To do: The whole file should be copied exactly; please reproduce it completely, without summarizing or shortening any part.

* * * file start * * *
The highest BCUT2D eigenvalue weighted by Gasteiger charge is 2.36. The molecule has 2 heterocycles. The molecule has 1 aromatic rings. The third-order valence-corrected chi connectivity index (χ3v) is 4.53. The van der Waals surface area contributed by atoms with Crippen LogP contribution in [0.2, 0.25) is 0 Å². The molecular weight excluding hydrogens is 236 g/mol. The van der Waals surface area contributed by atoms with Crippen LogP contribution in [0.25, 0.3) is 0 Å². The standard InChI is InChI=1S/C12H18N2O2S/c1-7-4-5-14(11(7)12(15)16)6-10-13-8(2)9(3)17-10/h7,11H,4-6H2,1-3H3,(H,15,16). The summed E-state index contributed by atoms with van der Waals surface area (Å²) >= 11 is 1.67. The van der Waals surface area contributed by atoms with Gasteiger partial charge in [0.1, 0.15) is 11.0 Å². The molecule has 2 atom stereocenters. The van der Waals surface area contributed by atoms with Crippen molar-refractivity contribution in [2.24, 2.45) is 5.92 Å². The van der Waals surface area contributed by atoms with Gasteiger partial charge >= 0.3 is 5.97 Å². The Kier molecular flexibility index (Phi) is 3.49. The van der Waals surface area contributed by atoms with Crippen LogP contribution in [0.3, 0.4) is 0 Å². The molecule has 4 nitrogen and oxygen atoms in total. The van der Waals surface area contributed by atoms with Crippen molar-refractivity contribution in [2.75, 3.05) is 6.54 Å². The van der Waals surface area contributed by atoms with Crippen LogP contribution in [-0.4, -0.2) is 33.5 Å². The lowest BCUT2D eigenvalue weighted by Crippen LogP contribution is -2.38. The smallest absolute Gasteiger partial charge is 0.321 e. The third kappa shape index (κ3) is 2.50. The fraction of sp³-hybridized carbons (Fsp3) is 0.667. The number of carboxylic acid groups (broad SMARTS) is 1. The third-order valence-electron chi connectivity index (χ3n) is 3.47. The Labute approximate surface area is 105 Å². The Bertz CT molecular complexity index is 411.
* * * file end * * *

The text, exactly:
The highest BCUT2D eigenvalue weighted by Gasteiger charge is 2.36. The molecule has 2 heterocycles. The molecule has 1 aromatic rings. The third-order valence-corrected chi connectivity index (χ3v) is 4.53. The van der Waals surface area contributed by atoms with Crippen LogP contribution in [0.2, 0.25) is 0 Å². The molecular weight excluding hydrogens is 236 g/mol. The van der Waals surface area contributed by atoms with Crippen LogP contribution in [0.25, 0.3) is 0 Å². The standard InChI is InChI=1S/C12H18N2O2S/c1-7-4-5-14(11(7)12(15)16)6-10-13-8(2)9(3)17-10/h7,11H,4-6H2,1-3H3,(H,15,16). The summed E-state index contributed by atoms with van der Waals surface area (Å²) >= 11 is 1.67. The van der Waals surface area contributed by atoms with Gasteiger partial charge in [0.1, 0.15) is 11.0 Å². The molecule has 2 atom stereocenters. The van der Waals surface area contributed by atoms with Crippen molar-refractivity contribution in [2.24, 2.45) is 5.92 Å². The van der Waals surface area contributed by atoms with Gasteiger partial charge >= 0.3 is 5.97 Å². The Kier molecular flexibility index (Phi) is 3.49. The van der Waals surface area contributed by atoms with Crippen LogP contribution in [0.3, 0.4) is 0 Å². The molecule has 4 nitrogen and oxygen atoms in total. The van der Waals surface area contributed by atoms with Crippen molar-refractivity contribution in [2.75, 3.05) is 6.54 Å². The van der Waals surface area contributed by atoms with Crippen LogP contribution in [-0.4, -0.2) is 33.5 Å². The lowest BCUT2D eigenvalue weighted by Crippen LogP contribution is -2.38. The smallest absolute Gasteiger partial charge is 0.321 e. The third kappa shape index (κ3) is 2.50. The fraction of sp³-hybridized carbons (Fsp3) is 0.667. The number of carboxylic acid groups (broad SMARTS) is 1. The third-order valence-electron chi connectivity index (χ3n) is 3.47. The Labute approximate surface area is 105 Å². The Bertz CT molecular complexity index is 411.